When I went to college in LA back in 1967, I used to drop acid (LSD) almost every weekend. My friends and I would have either small gatherings and sometimes larger ones, in which most or all of the group tripped together, listening to record albums on a stereo phonograph, engaged in intense conversation or wordless connections. At almost of of these gatherings, one album that was sure to be among those that would be cued up was the Beatles ultras mash hit, Sgt. Pepper’s Lonely Heart’s Club Band.
Even without chemical psychedelic enhancement, that album takes you on a trip. The fist song on side-two of the album, Within You and Without you reflects on life from transcendent vantage point of eastern spiritual thought. Then you emerge from a point this high vantage point to the now familiar words:
When I get older losing my hair
many years from now
will you still be sending me a valentine
birthday greeting, bottle of wine
If I’d been out till quarter to three
would you lock the door
Will you still need me
Will you still feed me
When I’m sixty-four
One of the most notable aspects of that album way that the Beatles styles common to traditional English songs styles and structures with the cutting edge psychedelic sounds that set trends in popular music Like other songs on the album,
When I’m 64 was guaranteed to raise a smile. I would share smiles with my college hippie friends, part of a youth culture that trusted no-one over thirty, let along some 64 year old bald guy, But we young, the wind was at our backs, the time when we would be 64 felt so far in the future that it never would arrive. But a small voice inside me whispered, if you live long enough, you’ll be singing that song.
Today, February 26th is my birthday, and today is that that unimagined day of my youth. Yes, I am 64 and having spent the last 30 years losing my hair, its mostly gone now. Along with my hair, a lot of the things that people call core values and beliefs are also gone, replaced by new and more carefully nuanced notions.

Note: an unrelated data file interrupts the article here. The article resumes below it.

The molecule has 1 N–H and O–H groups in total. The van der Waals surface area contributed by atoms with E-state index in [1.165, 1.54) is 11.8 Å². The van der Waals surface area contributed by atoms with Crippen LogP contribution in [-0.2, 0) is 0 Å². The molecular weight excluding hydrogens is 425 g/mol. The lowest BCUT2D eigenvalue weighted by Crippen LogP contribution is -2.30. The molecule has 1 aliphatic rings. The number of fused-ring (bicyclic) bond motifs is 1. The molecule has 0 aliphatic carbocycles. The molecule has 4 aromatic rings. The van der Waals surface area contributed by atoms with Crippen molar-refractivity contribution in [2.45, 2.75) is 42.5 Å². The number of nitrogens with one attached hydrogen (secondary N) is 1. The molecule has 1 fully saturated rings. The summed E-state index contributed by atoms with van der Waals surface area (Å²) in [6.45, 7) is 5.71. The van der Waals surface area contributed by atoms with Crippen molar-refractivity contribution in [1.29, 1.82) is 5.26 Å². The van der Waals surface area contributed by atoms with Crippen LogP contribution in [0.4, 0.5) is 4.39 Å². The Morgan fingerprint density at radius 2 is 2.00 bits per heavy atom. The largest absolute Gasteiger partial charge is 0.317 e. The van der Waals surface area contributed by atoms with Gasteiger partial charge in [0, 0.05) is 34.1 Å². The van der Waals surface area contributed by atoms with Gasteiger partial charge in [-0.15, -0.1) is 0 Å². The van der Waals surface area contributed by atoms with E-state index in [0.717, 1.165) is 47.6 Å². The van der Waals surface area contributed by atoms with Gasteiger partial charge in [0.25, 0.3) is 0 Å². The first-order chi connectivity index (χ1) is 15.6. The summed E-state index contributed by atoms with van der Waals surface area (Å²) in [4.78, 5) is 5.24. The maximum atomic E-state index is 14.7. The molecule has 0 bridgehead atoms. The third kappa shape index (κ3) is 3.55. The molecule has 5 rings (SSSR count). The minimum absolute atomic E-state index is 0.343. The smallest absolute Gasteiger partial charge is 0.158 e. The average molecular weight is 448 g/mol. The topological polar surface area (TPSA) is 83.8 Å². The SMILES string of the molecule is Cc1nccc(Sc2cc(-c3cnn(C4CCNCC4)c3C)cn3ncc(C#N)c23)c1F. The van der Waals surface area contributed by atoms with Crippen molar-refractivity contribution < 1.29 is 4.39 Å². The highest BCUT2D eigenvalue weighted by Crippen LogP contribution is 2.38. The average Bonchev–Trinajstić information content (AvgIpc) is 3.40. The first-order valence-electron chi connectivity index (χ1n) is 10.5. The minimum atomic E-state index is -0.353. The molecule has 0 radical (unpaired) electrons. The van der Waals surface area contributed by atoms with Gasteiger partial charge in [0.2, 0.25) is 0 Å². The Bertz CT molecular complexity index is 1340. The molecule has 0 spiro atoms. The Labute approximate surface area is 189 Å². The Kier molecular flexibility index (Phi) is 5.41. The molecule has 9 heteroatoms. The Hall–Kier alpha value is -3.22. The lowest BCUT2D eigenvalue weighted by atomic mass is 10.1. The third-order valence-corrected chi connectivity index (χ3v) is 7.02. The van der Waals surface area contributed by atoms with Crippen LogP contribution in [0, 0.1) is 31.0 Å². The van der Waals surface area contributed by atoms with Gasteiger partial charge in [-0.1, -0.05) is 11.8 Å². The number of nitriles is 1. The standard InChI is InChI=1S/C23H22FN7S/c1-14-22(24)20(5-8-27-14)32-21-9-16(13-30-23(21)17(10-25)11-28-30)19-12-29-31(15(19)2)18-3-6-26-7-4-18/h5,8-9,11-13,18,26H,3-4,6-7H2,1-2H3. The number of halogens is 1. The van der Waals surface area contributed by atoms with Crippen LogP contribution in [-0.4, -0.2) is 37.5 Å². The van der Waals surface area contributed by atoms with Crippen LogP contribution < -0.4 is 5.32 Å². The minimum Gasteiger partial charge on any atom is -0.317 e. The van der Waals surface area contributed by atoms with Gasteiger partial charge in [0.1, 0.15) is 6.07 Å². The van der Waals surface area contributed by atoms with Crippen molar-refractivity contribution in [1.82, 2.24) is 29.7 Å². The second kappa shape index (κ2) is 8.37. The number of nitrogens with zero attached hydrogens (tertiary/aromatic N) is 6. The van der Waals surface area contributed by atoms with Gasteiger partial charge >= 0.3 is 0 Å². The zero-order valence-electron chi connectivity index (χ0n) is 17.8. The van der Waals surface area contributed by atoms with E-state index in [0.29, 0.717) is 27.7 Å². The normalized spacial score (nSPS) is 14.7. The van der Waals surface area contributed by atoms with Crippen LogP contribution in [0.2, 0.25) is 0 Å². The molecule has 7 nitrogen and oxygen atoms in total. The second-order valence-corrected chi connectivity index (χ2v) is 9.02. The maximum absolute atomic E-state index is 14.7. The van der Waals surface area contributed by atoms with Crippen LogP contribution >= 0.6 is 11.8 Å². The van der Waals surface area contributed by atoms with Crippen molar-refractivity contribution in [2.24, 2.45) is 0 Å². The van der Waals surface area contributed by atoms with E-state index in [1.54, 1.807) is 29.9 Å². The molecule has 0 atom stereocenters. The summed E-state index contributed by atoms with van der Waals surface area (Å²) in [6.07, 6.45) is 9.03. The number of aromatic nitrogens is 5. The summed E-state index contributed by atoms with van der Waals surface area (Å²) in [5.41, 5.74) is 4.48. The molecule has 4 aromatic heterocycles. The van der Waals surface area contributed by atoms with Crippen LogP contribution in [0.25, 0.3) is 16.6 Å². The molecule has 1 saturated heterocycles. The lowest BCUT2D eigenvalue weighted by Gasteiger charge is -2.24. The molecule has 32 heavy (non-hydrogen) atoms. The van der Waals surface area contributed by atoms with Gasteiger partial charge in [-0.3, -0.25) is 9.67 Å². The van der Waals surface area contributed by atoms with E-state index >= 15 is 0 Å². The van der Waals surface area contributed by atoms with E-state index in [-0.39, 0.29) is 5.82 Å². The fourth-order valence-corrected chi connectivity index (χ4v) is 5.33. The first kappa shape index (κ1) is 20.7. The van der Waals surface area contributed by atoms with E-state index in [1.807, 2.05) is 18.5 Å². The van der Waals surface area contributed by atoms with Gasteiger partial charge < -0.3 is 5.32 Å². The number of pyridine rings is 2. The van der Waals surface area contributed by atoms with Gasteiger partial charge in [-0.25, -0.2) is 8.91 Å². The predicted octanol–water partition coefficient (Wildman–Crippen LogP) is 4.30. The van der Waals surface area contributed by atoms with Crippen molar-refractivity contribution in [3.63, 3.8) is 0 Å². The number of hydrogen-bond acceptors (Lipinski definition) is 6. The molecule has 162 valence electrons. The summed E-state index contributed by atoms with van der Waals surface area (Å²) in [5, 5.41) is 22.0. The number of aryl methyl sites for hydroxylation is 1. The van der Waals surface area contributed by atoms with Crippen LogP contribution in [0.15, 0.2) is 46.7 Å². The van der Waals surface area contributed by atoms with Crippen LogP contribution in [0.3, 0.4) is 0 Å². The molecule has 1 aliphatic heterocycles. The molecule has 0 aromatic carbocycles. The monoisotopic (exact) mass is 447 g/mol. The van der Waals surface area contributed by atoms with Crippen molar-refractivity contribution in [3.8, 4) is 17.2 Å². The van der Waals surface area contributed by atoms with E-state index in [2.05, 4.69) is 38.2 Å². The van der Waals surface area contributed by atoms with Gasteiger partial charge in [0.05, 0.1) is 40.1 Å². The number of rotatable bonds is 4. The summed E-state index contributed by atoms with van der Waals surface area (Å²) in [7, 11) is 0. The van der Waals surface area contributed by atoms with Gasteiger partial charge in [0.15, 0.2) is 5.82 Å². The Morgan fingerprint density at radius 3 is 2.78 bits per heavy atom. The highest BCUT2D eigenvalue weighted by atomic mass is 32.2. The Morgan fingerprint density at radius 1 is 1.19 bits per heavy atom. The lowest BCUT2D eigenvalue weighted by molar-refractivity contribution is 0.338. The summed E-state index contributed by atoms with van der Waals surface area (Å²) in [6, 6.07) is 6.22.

I’m in Palm Springs celebrating my birthday, a day I’ve been planning for a couple of months. I’m typing a post I thought about posting a few weeks ago. My sixty-forth birthday is a day I thought about, or at least the notion crossed my mind, over three decades ago.
One of the aspects of life I noticed, and have increasingly become aware of, is that every item on your schedule, every planned event, no matter how far off, finiteness of life, the coming and passing of all life events, at first occasionally noticed and silently acknowledged, later becomes a rapidly accelerating, omnipresent reality.
The Danish 19th Century Philosopher , Soren Kierkegaard wrote:
It is quite true what philosophy says; that life must be understood backwards. But then one forgets the other principle: that it must be lived forwards. Which principle, the more one thinks it through, ends exactly with the thought that temporal life can never properly be understood precisely because I can at no instant find complete rest in which to adopt a position: backward.
We think or our life as stream of time, always flowing forward. However, the notion of the flow of time is completely absent in modern physics. Aging and death, the nature and passage of time remain life’s ultimate mystery.